Wal-Mart doesn't want the interference of labor unions in its management, but sees nothing wrong with the feds interfering in the pricing of labor, which will have little or no impact on it, but could be detrimental to some smaller competitors. Same old nasty game of trying to use government for your own benefit.
Galles makes all of the good, usual arguments against raising (or even having) the minimum wage except this. When government dictates minimum or maximum prices for anything, it intrudes on what ought to be a completely private matter. The government has no more business deciding what the minimum wage will be than it has in coming around to people's yard sales and deciding that their posted prices are too high or too low. Whether people want to transact and what values they come to assign to the goods or services exchanged should never be a matter for coercive interference by third parties.
How will investors vote next week?
Posted by Mitch Kokai at 11:24 AM
U.S. News asks that question this week.
I found especially interesting the following passage:
Democrats will correctly point out that stocks have historically done better when their party has controlled the White House than when the GOP has. So why do investors keep favoring Republicans? A recent study offers this possible explanation: While past Democratic presidents may have pursued market-friendly policies, investors stubbornly expect future ones not to. One reason may be that the GOP tends to aggressively support more favorable treatment of capital gains and dividend income. Rates for both were cut in 2003.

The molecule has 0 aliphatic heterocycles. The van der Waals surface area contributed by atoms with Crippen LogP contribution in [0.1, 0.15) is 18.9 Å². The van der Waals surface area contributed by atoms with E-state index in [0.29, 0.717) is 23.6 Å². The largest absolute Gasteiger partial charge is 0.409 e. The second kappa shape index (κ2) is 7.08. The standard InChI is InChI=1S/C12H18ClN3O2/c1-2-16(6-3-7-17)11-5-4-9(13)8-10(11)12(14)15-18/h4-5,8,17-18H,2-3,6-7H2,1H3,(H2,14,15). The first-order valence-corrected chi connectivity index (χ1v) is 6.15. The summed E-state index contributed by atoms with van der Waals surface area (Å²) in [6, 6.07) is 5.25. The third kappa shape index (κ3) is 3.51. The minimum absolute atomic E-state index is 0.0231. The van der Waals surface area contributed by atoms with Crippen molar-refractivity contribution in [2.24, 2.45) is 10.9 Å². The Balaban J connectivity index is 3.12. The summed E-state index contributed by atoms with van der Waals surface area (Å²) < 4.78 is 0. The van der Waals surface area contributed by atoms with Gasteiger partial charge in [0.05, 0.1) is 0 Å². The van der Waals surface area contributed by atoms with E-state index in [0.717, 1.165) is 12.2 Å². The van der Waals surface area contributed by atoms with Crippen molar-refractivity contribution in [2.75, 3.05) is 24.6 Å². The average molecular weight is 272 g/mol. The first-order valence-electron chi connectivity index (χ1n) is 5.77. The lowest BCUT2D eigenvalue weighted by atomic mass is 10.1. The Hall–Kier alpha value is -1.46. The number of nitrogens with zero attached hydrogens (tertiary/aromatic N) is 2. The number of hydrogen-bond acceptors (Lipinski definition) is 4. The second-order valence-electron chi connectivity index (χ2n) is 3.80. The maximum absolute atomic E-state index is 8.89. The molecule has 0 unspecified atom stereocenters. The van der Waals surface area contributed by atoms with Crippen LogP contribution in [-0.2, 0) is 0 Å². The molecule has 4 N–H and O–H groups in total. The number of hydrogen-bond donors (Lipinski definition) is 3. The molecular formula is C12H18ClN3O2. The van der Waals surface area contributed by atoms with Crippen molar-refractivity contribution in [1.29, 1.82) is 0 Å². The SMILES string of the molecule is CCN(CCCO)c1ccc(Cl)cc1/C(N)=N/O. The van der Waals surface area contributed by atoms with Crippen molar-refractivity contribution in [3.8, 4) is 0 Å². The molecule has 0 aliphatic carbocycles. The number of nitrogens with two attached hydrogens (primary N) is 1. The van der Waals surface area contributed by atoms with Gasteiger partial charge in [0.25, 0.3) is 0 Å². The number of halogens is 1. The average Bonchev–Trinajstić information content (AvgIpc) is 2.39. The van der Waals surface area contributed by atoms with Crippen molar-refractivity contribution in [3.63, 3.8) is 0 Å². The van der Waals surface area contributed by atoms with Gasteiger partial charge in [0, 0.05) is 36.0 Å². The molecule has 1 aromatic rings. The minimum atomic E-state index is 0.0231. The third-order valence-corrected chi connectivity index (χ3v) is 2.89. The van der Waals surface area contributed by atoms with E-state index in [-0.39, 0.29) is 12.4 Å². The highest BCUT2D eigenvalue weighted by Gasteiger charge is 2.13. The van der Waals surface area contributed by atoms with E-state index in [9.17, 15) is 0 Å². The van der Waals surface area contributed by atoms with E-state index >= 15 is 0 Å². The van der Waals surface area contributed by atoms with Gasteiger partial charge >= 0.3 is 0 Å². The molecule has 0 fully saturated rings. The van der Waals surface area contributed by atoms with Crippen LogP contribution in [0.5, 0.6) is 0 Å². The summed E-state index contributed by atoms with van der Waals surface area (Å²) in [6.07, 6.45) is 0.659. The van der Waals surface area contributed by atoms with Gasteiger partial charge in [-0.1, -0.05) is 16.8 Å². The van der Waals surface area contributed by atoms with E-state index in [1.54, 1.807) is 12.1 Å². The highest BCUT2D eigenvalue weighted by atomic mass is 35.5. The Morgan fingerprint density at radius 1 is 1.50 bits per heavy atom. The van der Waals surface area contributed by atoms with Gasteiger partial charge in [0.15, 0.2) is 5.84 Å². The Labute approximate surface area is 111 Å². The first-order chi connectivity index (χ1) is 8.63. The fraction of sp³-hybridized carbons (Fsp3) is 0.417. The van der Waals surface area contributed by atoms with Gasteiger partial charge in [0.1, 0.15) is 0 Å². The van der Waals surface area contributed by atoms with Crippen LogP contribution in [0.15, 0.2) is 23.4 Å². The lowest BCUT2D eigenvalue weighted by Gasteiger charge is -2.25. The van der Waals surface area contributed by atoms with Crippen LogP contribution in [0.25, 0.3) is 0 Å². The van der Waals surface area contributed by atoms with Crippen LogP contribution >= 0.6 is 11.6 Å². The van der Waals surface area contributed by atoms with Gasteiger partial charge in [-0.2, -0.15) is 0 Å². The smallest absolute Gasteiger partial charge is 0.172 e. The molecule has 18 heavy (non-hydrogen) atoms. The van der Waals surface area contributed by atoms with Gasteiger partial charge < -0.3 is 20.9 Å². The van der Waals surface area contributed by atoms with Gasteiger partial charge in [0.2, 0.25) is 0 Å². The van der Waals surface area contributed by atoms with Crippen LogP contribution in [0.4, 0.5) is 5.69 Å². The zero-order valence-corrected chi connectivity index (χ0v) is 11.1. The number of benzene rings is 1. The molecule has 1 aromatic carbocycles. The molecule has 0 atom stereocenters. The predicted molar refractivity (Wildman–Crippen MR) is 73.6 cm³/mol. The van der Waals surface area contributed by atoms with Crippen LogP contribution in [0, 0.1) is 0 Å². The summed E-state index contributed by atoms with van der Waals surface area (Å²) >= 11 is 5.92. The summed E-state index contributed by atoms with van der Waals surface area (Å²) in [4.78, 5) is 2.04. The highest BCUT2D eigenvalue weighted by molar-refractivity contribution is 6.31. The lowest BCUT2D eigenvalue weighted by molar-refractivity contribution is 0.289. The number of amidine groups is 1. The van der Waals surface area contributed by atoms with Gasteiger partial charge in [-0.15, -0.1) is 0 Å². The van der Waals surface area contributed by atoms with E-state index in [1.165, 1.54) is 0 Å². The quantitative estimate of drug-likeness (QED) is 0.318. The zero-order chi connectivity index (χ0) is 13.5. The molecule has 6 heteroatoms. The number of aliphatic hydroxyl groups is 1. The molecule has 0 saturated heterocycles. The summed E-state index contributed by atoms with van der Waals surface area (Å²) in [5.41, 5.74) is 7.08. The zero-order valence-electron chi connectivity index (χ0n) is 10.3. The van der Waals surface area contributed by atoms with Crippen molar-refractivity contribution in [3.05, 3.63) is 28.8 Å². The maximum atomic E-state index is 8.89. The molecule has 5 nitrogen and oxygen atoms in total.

By contrast, Kerry vice presidential candidate John Edwards, a possible 2008 White House contender, has advocated raising capital-gains rates for wealthier investors.
RE: So long....I hope not
Posted by Dr. Karen Y. Palasek at 10:45 AM
Hopefully, some enterprising soul will recognize the inherent cultural and educational value of these endangered birds, and rescue them from oblivion. My graduate school economics education would have been entirely different, for example, had I (and cohorts) not been able to extract several flamingoes from their assigned task—demonstrating 'pride of ownership' for insurance purposes on the front lawn at one professor's run-down home—to arrange them artfully on the front lawn of another professor's upscale property (to early morning horror of he and his neighbors). The economic lesson in this adventure? Value is subjective. Yes, it certainly is.
So long, plastic pink flamingo
Posted by Mitch Kokai at 09:49 AM
It's the end of an era.
Liberal vs. conservative
Posted by Mitch Kokai at 08:57 AM
You might remember reading this passage earlier this year:
John Hood, president of the John Locke Foundation, a free-market-loving conservative think tank, wouldn't mind being called the dreaded L-word -- liberal.
That sentence helped open Jim Nesbitt's May News & Observer story about political labels.